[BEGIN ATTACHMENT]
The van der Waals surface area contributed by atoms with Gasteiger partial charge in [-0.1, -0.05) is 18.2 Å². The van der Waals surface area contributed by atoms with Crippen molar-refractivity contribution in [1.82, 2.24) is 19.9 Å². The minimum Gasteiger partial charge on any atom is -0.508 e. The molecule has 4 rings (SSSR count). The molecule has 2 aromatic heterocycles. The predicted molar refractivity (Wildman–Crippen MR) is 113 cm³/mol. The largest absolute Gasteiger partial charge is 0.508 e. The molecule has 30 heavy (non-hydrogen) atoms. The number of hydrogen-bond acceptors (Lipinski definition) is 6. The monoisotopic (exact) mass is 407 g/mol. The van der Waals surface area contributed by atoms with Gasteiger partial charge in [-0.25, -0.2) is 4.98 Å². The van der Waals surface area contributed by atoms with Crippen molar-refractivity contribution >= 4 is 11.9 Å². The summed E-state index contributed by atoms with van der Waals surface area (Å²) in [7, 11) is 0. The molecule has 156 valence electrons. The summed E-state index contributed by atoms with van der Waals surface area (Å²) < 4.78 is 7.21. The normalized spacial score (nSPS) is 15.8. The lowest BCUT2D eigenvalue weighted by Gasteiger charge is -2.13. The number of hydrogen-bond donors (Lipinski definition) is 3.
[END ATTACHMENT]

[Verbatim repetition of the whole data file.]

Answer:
The van der Waals surface area contributed by atoms with Gasteiger partial charge in [-0.1, -0.05) is 18.2 Å². The van der Waals surface area contributed by atoms with Crippen molar-refractivity contribution in [1.82, 2.24) is 19.9 Å². The minimum Gasteiger partial charge on any atom is -0.508 e. The molecule has 4 rings (SSSR count). The molecule has 2 aromatic heterocycles. The predicted molar refractivity (Wildman–Crippen MR) is 113 cm³/mol. The largest absolute Gasteiger partial charge is 0.508 e. The molecule has 30 heavy (non-hydrogen) atoms. The number of hydrogen-bond acceptors (Lipinski definition) is 6. The monoisotopic (exact) mass is 407 g/mol. The van der Waals surface area contributed by atoms with Gasteiger partial charge in [-0.25, -0.2) is 4.98 Å². The van der Waals surface area contributed by atoms with Crippen molar-refractivity contribution >= 4 is 11.9 Å². The summed E-state index contributed by atoms with van der Waals surface area (Å²) in [7, 11) is 0. The molecule has 156 valence electrons. The summed E-state index contributed by atoms with van der Waals surface area (Å²) < 4.78 is 7.21. The normalized spacial score (nSPS) is 15.8. The lowest BCUT2D eigenvalue weighted by Gasteiger charge is -2.13. The number of hydrogen-bond donors (Lipinski definition) is 3.